The Pakistani government has ramped up its web censorship regime, blocking access to 13,000 sites it deems “obscene” and hatching plans to filter content in a more systematic way in future.
Parliamentary secretary for IT, Nawab Liaqat Ali Khan, told the country’s National Assembly that the site-blocking came after growing numbers of High Court petitions were filed by individuals calling for ISPs in the region to be stripped of their licences if they failed to block pornographic web content, according to the Associated Press of Pakistan.
In January, for example, a certain Kashif Waseem argued in a court filing that the increasing prevalence of online smut had exacerbated violence against women. The petitioner added that regulators had already issued to ISPs a list of 170,000 websites they should block, but none had complied, Pakistani daily The Express Tribune reported.
Speaking to the National Assembly, the IT parliamentary secretary explained that the government was trying to address the problem.
“At present the government has no mechanism to block all of these websites and are trying to devise a mechanism, however, we take action on complaints,” he reportedly said.
Khan proposed a ministerial committee and sub-committee to look into the matter, but seemed to shy away from implementing Great Firewall of China-style technology to block web content on a nationwide scale.
He said that such an "automated filtration system" would be incredibly expensive and ultimately wouldn't deal with the root cause of pornographic websites hosted outside the country.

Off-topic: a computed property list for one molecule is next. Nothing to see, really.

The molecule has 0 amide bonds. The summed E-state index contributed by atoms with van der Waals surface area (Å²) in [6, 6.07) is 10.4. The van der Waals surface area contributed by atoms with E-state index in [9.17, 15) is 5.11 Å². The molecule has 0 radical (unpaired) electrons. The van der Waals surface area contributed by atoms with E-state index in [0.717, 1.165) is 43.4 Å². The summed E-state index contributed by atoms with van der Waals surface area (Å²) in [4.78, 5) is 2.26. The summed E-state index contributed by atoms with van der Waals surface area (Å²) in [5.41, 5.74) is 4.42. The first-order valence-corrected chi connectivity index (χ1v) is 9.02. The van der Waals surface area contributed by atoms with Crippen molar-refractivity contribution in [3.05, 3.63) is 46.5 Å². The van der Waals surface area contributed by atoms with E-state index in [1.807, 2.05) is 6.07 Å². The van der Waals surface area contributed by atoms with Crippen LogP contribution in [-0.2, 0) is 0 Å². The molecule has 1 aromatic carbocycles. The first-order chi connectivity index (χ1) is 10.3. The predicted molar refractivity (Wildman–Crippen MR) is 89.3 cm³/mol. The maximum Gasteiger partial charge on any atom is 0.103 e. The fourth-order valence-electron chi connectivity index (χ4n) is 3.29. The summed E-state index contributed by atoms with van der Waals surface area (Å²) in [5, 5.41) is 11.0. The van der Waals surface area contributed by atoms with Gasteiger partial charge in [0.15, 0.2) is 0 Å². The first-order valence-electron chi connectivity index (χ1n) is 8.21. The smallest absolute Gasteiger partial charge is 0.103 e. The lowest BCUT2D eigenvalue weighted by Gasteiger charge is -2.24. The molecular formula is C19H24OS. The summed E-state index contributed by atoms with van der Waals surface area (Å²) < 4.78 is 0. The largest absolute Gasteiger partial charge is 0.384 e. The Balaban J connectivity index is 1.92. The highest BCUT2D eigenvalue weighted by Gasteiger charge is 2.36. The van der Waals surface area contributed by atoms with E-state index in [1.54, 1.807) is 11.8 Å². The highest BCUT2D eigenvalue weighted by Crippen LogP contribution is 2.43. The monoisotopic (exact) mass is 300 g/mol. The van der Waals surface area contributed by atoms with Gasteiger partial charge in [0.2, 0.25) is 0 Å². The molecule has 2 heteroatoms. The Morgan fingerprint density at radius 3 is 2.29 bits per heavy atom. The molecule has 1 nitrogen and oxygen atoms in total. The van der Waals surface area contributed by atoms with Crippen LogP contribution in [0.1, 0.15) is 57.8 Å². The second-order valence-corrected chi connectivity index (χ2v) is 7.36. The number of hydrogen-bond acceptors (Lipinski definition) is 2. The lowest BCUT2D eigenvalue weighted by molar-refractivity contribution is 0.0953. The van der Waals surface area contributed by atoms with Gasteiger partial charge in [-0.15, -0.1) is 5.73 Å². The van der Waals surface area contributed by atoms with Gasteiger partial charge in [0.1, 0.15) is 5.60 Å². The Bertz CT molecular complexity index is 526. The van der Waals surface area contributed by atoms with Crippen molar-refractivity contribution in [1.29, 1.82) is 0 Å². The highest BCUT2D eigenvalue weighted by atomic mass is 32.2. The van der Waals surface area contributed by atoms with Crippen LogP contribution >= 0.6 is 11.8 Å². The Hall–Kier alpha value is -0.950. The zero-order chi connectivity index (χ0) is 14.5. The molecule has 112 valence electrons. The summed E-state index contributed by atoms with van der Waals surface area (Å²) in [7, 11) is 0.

This isn’t the first time the Muslim state has sought to censor its citizens. Last November, regulator the Pakistan Telecommunication Authority (PTA) produced a list of over 1,000 words and phrases deemed to be too racy and ordered mobile service providers to ban any texts featuring the words.
In ramping up its web-blocking efforts, Pakistan is following the lead of China, which last year issued strict new guidelines to web companies to clamp down on porn, internet fraud and online “rumours”.
According to research organisation the Chinese Academy of Social Sciences, over one million sites in the country were shut down between the end of 2009 and the end of 2010.
Iran is also said to be developing a large-scale content filtering system similar to that of China, dubbed the Iranian National Internet, while Twitter came in for heavy criticism after agreeing to censor tweets at a country-level if requested to by governments. ®